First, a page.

Nokia’s key to success: A strong portfolio combined with aggressive licensing

For most people around the world, the first association they probably had with a mobile phone was the ubiquitous and reliable Nokia. As one of the initial spear-headers in the mobile phone market, Nokia made mobile phones that were accessible and truly worked: this was in line with their slogan, ‘Connecting People’. Whether it was about making mobile phones more user-friendly and portable or turning mobile phones from business usage to an everyday item that is a social necessity, Nokia certainly lived up to their motto and changed the way people communicate.

The company itself has an interesting history from their origins as a pulp mill, then manufacturing rubber products, and finally entering the telecommunications market. In terms of telecommunications, Nokia is known to be one of the key pioneers of GSM communication due to its 1101 model, the first mass-produced GSM mobile phone. This was one of the decisive steps in making GSM the dominant network standard.

Nokia was also considered to be the pioneer in the mobile phone software domain for integrating a dedicated mobile phone operating system, Symbian OS. At a time when mobile phones were bulky and had small screens, Nokia introduced bigger screens and addictive games (remember the snake game?) to attract and retain the attention of the user. They introduced camera phones, picture messages, and many other different features at a  time when mobile phones were merely used for calling and texting.

Nokia enjoyed an unsurpassed growth in its prime days, fueled by constant innovation and customer-focused design. The company was a major contributor to Finland’s GDP and a major shareholder in the mobile phone  market. Even today, after it sold its mobile phone business (devices and services unit) to Microsoft, Nokia continues to be focused on innovating in communications and networking technology. Some of these  innovations have been in 5G networks, navigation content, and Maps. Nokia is at the forefront of 5G networks with its 5G-ready network demonstration using the 5GTF standard, and its recent deal with NTT Docomo to provide 5G wireless radio base stations in Japan for the next two years.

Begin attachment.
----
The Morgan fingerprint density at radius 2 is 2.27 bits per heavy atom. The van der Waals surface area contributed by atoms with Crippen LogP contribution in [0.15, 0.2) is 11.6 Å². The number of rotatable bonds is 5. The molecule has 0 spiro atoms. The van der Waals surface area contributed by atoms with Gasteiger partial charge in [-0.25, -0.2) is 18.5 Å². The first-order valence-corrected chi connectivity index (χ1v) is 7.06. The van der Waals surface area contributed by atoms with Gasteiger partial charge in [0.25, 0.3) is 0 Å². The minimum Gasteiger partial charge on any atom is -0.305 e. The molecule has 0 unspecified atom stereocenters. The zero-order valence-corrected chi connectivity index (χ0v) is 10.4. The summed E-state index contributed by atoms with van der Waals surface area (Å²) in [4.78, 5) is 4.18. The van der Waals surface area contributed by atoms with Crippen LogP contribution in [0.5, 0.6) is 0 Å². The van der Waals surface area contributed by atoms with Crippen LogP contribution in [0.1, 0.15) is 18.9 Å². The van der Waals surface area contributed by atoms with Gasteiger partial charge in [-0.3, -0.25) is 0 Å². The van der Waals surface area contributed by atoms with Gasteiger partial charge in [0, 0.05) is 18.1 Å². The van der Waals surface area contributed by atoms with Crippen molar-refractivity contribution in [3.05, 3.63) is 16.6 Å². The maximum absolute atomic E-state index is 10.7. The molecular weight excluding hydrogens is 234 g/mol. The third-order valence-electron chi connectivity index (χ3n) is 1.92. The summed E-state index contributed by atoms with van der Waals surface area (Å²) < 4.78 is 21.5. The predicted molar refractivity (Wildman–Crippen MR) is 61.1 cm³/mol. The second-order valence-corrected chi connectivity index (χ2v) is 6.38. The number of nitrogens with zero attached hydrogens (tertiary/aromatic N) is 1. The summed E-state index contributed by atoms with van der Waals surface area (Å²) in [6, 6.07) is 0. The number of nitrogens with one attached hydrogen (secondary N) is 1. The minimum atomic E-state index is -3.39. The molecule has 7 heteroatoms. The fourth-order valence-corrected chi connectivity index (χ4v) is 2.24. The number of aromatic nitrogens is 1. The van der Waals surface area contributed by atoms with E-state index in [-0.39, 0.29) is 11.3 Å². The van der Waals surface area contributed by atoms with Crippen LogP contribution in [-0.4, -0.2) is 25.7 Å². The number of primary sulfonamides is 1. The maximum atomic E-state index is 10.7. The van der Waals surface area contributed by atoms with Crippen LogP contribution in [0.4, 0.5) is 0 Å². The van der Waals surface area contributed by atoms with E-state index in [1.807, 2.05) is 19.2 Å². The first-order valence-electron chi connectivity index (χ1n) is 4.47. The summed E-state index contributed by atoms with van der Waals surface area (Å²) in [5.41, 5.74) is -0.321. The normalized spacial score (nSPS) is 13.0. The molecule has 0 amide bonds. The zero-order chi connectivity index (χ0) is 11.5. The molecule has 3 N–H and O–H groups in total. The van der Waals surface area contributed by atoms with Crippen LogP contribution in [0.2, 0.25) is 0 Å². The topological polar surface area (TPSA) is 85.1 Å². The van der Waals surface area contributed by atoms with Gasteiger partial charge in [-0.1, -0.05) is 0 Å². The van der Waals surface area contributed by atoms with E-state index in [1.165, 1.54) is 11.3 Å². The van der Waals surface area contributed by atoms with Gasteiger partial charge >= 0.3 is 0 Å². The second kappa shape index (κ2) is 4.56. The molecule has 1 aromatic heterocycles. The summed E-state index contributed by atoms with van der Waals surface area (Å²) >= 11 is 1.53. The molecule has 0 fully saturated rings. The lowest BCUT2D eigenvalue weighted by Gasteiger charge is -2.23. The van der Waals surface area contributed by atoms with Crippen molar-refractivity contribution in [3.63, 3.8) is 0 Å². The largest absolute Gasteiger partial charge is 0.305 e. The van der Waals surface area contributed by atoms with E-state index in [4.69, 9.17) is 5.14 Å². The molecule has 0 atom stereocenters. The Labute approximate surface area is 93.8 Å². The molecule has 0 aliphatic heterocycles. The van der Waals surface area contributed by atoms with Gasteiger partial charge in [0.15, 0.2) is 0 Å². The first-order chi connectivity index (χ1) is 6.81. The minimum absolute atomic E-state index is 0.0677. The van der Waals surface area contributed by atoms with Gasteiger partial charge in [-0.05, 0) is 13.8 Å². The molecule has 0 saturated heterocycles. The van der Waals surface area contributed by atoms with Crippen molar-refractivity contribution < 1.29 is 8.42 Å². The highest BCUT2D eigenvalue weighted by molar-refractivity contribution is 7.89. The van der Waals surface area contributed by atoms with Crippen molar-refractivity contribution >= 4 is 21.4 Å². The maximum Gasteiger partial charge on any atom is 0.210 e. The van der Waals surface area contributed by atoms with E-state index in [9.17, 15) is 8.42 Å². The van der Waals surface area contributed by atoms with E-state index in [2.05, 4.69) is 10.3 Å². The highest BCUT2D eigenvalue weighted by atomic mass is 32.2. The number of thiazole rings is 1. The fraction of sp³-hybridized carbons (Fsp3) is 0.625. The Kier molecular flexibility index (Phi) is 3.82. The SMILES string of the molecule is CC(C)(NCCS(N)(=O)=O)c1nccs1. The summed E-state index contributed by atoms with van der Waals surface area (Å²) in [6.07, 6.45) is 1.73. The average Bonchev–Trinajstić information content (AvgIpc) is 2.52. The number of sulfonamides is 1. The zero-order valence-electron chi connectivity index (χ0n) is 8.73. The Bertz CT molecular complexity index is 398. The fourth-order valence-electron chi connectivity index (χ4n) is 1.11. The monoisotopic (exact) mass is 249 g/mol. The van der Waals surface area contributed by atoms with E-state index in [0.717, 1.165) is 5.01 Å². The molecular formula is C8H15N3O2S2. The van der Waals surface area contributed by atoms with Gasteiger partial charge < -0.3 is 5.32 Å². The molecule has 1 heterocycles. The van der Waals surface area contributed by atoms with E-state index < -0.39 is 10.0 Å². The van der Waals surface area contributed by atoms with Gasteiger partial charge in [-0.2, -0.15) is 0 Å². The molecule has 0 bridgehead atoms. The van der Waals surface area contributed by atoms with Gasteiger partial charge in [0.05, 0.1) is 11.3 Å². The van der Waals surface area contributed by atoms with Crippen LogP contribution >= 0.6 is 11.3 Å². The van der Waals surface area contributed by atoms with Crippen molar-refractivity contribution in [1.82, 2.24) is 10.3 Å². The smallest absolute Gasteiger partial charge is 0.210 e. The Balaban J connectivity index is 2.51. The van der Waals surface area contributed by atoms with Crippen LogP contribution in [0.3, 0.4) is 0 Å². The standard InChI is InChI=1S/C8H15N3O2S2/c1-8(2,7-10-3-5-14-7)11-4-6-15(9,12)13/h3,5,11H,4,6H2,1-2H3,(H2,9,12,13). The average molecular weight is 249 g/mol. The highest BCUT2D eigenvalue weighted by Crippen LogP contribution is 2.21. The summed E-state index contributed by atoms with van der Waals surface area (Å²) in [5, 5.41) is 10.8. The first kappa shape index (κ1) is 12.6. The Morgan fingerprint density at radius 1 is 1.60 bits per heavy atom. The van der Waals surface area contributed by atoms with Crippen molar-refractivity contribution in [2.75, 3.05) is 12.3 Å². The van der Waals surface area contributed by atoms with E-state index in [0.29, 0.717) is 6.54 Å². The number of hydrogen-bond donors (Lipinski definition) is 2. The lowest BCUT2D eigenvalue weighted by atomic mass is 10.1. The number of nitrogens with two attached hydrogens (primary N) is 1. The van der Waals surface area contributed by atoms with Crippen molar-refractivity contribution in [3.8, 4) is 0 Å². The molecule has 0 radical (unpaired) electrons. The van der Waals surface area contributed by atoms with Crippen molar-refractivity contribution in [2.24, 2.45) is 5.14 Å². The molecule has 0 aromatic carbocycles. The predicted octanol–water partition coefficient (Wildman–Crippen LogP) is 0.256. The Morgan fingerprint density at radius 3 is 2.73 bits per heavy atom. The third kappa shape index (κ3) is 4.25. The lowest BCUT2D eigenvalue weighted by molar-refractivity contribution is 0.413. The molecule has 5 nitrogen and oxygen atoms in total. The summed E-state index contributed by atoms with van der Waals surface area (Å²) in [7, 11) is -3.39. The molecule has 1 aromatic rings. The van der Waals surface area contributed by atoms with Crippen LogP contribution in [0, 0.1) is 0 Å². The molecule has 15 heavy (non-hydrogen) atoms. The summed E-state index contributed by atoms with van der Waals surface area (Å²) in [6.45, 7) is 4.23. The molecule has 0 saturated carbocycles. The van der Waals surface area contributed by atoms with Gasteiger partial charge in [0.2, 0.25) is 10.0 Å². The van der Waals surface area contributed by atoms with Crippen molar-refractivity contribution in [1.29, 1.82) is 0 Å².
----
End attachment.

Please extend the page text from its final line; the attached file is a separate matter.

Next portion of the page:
Outside of telecommunications, Nokia is innovating in digital health following the acquisition of connected health device maker ‘Withings’, digital media focusing on virtual reality (VR) with its 360-degrees VR camera named ‘OZO’, IoT (Internet of Things) Infrastructure.

Nokia’s innovativeness and a world class patent strategy

It’s easy to see that innovation is an important part of Nokia’s strategy and company culture and this is reflected in their patent filings. Their strong portfolio has become even stronger with the acquisition of Alcatel-Lucent, making Nokia’s patent portfolio very broad and attractive for telecommunications, networking, and mobile devices.

Apart from the high-quality portfolio, Nokia clearly has a dedicated strategic approach to exploit it. This strategy has resulted in Nokia being the licensor for almost all major mobile phone manufacturers, including companies that won the market share from Nokia, namely Apple and Samsung. Back in 2006, Japan-based Kyocera Corp entered a licensing deal for Nokia’s patents on CDMA, PHS and PDC standards after a two-year long patent dispute. In June 2011, following a long lawsuit, Apple settled with Nokia and agreed to an estimated one-time payment of $600 million and further royalties to Nokia. The two companies also agreed on cross-licensing patents for some of their patented innovations.

In 2014, Nokia and HTC settled their patent dispute with a patent agreement, where HTC agreed to pay for licensing Nokia’s patents. In 2016, Nokia signed a licensing deal with Samsung which covered a specific set of their patent portfolio. In July 2017, Nokia and Xiaomi, a Chinese manufacturer of smartphones, wearables, and other hardware, announced that they have signed a multi-year patent agreement, including a cross-licensing deal covering each company’s cellular standard essential patents. In September 2017, Nokia received a favorable decision in a patent license arbitration case with LG, and in October 2017, they received another favorable decision from the International Court of Arbitration stating that BlackBerry had failed to make certain payments to Nokia under a patent license contract. In December 2017 Nokia announced that they signed a multi-year patent license agreement with Huawei, one of China’s largest companies and one of the world’s leading smartphone manufacturers.